• The letter M means the processor can be used in mobile phones or tablets.
  • The letter Q means the use of four cores in the processor.
  • The letter L also means low consumption of processors.

Comparison of CPU generation’s suitable processors for personal computers.

As mentioned above, Intel company produces all kinds of processors for personal computers. For customers to make their purchases easily, phrases or letters are inserted into them. Most of the processors used for personal computer processors, from the letter S meaning low power consumption, T meaning very low power consumption, and X meaning the highest processor speed, have the clock speed (hours) in their family.

Review of suitable processors for mobile

Intel company also produces all kinds of processors for mobile phones and tablets. Like personal computer processors, the standards of letters and numbers are used to identify the type of processor. The letter M on these processors indicates that this processor is suitable for mobile phones. The letter Q indicates that these processors have four cores; if the letter HQ is registered on the processor, it has very high processing power. The letter L indicates low processor consumption. These processors are very suitable for products that have batteries. The letter U also indicates very low energy consumption in these processors. This is because the pulse speed in these processors is very low.

Comparison of CPU generations and a look at Zeon CPU

One of the most familiar names for server CPUs in comparing CPU generations is Intel Xeon processors. This processor is made by Intel and uses 64X microprocessors. These processors are designed for industrial use, such as servers or workstations. The first category of these processors was launched in 1998. The basis of their work is not much different from personal computer processors, but more advanced structures are used in them. They can also use ECC memories and support more cores.

Intel Xeon processors can support higher RAM capacity and have more internal cache than PC processors or other series. As a result, availability, confidence in operation, and serviceability or the RAS scale, which stands for Reliability, Availability, and finally Serviceability, have increased in these processors. In this processor, it is possible to achieve more power by using software and hardware structures such as Machine Check Architecture. In Zeon CPUs, it is possible to expand the processor’s capabilities using MCE technology.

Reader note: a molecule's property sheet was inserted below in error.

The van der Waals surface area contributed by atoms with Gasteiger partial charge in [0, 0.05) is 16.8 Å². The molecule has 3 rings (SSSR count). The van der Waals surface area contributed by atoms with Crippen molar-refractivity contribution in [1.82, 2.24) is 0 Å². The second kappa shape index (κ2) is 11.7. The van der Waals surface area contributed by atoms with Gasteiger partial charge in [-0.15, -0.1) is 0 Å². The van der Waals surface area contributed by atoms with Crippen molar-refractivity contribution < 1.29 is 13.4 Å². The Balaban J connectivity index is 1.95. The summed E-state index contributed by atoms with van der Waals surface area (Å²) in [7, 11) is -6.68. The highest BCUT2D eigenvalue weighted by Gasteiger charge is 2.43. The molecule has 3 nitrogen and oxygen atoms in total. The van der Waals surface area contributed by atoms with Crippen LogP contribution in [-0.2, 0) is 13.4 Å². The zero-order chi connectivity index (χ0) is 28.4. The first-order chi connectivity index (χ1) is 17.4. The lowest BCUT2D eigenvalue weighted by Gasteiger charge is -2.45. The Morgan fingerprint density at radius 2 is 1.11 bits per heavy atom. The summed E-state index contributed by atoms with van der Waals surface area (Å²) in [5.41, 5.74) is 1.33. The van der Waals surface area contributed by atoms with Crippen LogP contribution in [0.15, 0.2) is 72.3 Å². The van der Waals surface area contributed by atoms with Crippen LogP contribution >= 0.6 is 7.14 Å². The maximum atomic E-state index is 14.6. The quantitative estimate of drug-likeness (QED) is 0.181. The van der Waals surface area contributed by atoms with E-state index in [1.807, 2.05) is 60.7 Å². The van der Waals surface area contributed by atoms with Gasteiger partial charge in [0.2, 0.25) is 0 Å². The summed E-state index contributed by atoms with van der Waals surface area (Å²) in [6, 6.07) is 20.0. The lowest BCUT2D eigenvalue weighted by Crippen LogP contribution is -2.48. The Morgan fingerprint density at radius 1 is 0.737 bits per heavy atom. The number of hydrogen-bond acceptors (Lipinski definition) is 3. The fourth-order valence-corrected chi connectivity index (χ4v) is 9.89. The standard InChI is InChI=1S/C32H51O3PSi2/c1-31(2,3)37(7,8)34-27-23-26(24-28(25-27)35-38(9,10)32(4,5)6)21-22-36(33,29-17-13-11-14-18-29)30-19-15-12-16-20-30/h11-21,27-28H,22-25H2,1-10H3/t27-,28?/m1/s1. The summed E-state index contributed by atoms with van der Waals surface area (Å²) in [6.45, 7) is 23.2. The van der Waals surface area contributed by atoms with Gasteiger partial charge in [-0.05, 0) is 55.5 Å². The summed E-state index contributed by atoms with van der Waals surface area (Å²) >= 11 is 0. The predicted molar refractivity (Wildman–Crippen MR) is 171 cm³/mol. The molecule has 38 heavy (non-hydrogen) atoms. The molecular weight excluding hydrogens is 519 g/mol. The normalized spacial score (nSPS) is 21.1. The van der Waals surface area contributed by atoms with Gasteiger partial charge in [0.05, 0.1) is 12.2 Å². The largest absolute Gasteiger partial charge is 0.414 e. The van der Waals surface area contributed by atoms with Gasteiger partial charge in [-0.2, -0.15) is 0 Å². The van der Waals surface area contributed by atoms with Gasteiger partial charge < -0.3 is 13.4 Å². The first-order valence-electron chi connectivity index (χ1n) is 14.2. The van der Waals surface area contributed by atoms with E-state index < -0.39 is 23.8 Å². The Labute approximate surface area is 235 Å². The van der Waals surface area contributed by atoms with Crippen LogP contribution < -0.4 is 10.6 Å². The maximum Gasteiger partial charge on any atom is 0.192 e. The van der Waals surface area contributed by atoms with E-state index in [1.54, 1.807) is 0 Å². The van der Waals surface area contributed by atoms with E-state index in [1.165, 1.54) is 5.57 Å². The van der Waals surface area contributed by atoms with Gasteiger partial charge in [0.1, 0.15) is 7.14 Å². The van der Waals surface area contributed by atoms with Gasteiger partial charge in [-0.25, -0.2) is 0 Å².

Some processors of this series of Intel products can use QPI BIOS, which can be installed on two, four, or eight sockets.

Some Zeon CPUs are also available for home models and have a lower speed rate than their more industrial counterparts. These processors can process images without using any external graphic card, thus providing users with faster speed. One of the reasons for this is that in some cases, such as processing videos or images in computer processing, speed is very important in graphics processing.

Xeon CPUs are made up of different models, and types such as Xeon Pi have also been released to the market. This family of Intel processors is the most important category: Intel Xeon D, Intel Xeon W, Intel Xeon E, Intel Xeon E7, E5, and E3 processor series. In the market, you may hear other names such as Intel Xeon Platinum, Glod, Silver, and Bronze. This series of processors are the main families of Zenon CPU processors, the Bronze family is among the weakest, and the Platinum family is among the strongest processors.